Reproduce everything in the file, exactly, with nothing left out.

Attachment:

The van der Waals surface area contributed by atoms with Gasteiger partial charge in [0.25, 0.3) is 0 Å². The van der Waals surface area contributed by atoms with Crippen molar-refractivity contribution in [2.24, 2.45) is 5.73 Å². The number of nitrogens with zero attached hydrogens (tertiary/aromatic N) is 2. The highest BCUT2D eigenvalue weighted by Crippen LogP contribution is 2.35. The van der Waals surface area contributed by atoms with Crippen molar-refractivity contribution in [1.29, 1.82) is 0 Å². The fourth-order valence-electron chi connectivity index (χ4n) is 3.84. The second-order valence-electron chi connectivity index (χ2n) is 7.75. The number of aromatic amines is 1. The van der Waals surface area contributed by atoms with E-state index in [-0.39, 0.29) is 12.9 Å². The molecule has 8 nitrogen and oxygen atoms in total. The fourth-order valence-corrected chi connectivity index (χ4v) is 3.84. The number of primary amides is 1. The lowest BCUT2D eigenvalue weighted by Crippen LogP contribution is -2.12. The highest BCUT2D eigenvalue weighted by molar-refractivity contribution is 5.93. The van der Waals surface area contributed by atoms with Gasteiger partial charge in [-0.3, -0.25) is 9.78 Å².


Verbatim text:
The van der Waals surface area contributed by atoms with Gasteiger partial charge in [0.25, 0.3) is 0 Å². The van der Waals surface area contributed by atoms with Crippen molar-refractivity contribution in [2.24, 2.45) is 5.73 Å². The number of nitrogens with zero attached hydrogens (tertiary/aromatic N) is 2. The highest BCUT2D eigenvalue weighted by Crippen LogP contribution is 2.35. The van der Waals surface area contributed by atoms with Crippen molar-refractivity contribution in [1.29, 1.82) is 0 Å². The fourth-order valence-electron chi connectivity index (χ4n) is 3.84. The second-order valence-electron chi connectivity index (χ2n) is 7.75. The number of aromatic amines is 1. The van der Waals surface area contributed by atoms with E-state index in [-0.39, 0.29) is 12.9 Å². The molecule has 8 nitrogen and oxygen atoms in total. The fourth-order valence-corrected chi connectivity index (χ4v) is 3.84. The number of primary amides is 1. The lowest BCUT2D eigenvalue weighted by Crippen LogP contribution is -2.12. The highest BCUT2D eigenvalue weighted by molar-refractivity contribution is 5.93. The van der Waals surface area contributed by atoms with Gasteiger partial charge in [-0.3, -0.25) is 9.78 Å².